Feeling happy or sad changes oral perceptions of fat for mildly depressed individuals

June 5, 2013

Subjects with mild, subclinical depression rate the taste of high-fat and low-fat foods similarly when in a positive or negative mood, according to research published June 5 in the open access journal PLOS ONE by Petra Platte and colleagues from the University of Wurzburg, Germany.

The researchers examined how non-pathological levels of depression, anxiety and experimentally manipulated moods could affect participants' oral perceptions of fat and other taste stimuli like sweet, sour, bitter and umami . Participants in the study were scored for and anxiety, and shown video clips of happy, sad and neutral scenes from movies to put them in a positive, negative or neutral mood. Before and after watching the clips, they were asked to rate a series of liquids based on the intensity of flavor they experienced. They were also asked to gauge the fat content in milk samples by mouth-feel.

After watching a happy or sad movie clip, participants with mild, subclinical signs of depression were unable to tell the difference between a high-fat and low-fat sample, whereas they could distinguish between the two after watching a clip from a neutral film, as well as before they watched the movies. These participants with higher depression scores also rated bitter and sweet tastes as being more intense after they watched the movie clips than they did before this mood-inducing exercise. The authors conclude that their results may have potential implications for unhealthy eating patterns, as this inability to distinguish tastes may cause mildly to unconsciously eat more fatty foods.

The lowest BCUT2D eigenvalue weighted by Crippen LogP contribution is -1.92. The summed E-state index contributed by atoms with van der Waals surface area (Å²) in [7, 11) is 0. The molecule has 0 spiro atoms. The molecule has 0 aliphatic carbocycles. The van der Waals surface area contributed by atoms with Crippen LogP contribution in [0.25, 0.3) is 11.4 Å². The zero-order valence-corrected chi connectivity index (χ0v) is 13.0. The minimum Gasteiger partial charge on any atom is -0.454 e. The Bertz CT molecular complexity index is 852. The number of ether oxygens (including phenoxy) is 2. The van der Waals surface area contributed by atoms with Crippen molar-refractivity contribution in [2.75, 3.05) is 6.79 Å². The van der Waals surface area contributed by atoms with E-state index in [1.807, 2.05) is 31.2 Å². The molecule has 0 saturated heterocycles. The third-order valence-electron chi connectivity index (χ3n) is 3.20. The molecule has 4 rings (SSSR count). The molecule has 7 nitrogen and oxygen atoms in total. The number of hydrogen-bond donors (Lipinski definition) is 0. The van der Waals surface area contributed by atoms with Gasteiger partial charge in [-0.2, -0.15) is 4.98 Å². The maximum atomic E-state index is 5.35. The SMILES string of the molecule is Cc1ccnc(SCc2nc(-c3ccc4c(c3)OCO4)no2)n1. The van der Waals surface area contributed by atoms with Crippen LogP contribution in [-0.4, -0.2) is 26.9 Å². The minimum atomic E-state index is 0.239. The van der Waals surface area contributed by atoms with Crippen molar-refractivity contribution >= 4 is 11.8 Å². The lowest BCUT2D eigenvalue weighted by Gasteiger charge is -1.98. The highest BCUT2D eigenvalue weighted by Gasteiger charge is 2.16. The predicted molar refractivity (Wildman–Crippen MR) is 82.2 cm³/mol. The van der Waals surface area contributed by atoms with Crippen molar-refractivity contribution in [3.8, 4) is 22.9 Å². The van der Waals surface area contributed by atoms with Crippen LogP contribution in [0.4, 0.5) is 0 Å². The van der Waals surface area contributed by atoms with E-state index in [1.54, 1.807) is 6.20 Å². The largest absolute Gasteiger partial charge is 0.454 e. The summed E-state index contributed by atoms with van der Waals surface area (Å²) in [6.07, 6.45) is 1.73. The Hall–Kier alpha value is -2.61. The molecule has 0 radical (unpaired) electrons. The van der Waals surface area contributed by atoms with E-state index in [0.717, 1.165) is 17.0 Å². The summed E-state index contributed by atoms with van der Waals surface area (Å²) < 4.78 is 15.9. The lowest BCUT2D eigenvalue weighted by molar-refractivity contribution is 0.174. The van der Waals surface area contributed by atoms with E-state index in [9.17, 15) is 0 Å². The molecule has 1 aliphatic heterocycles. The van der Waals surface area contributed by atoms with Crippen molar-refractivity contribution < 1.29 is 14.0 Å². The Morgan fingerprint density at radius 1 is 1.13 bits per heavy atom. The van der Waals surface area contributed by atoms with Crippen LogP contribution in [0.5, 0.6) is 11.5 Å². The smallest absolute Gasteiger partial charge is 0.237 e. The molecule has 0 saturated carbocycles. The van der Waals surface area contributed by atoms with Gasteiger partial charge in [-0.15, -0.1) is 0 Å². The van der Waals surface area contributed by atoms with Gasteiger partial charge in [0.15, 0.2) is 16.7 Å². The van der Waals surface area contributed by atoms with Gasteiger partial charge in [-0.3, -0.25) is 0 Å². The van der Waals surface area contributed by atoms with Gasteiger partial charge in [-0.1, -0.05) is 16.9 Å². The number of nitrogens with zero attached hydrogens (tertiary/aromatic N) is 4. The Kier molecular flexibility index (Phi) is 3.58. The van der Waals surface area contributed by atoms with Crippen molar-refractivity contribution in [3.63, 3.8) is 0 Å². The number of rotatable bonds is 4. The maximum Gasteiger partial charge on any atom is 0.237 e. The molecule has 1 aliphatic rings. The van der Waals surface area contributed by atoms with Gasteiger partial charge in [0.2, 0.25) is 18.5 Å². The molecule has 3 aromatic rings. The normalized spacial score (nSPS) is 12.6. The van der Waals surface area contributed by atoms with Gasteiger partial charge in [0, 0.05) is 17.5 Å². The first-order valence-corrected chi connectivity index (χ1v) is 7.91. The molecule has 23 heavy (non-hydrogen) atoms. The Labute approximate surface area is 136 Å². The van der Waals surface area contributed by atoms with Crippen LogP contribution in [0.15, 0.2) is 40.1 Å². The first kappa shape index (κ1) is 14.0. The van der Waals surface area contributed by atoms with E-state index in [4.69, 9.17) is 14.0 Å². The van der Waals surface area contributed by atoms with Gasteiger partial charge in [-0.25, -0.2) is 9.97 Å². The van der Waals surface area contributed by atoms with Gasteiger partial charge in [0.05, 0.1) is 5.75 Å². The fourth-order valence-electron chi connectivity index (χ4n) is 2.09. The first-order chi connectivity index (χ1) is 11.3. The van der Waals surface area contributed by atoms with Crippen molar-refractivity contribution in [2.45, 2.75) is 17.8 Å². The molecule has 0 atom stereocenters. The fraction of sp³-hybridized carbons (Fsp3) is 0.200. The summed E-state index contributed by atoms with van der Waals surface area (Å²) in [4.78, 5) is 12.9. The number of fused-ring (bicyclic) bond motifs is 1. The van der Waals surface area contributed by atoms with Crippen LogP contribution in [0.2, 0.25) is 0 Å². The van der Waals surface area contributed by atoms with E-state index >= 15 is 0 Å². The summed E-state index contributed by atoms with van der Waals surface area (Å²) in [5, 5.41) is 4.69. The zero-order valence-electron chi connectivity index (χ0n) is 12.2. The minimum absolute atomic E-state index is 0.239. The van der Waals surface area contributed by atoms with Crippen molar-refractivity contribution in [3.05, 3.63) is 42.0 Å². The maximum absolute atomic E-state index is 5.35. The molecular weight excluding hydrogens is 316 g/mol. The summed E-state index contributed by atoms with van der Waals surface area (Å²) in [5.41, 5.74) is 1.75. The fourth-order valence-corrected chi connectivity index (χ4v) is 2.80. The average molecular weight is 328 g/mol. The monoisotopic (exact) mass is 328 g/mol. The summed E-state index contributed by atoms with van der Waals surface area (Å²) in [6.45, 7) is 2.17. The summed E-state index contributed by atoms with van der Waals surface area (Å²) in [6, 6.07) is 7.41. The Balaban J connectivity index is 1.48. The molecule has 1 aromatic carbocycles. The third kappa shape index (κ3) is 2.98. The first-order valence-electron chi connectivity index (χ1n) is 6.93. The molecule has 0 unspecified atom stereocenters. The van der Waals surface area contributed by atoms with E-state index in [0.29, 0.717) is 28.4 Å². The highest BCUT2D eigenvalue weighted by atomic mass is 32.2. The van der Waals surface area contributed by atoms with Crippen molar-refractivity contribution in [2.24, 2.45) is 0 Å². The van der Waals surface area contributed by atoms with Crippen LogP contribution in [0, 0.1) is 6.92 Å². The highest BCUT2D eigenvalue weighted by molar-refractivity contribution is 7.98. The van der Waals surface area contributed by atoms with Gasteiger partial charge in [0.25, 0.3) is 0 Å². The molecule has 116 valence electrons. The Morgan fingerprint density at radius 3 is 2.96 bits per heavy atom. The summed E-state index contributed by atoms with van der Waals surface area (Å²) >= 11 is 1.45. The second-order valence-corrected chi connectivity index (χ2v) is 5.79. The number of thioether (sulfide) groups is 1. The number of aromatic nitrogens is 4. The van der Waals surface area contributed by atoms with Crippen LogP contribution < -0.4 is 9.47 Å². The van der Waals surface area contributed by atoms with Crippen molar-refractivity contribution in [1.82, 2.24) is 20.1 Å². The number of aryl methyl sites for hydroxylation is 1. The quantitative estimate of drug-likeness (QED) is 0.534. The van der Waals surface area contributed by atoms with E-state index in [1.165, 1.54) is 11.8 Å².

Explore further: To get the full flavor, you need the right temperature

More information: Platte P, Herbert C, Pauli P, Breslin PAS (2013) Oral Perceptions of Fat and Taste Stimuli Are Modulated by Affect and Mood Induction. PLOS ONE 8(6): e65006. doi:10.1371/journal.pone.0065006

Related Stories

To get the full flavor, you need the right temperature

May 14, 2012

Can the temperature of the food we eat affect the intensity of its taste? It depends on the taste, according to a new study by Dr. Gary Pickering and colleagues from Brock University in Canada. Their work shows that changes ...

'I'm not just fat, I'm old!'

February 20, 2013

Similar to talking about being fat, talking about being old is an important an indicator of body dissatisfaction, shows research in BioMed Central's open access journal Journal of Eating Disorders.

Recommended for you

0 comments

Please sign in to add a comment. Registration is free, and takes less than a minute. Read more

Click here to reset your password.
Sign in to get notified via email when new comments are made.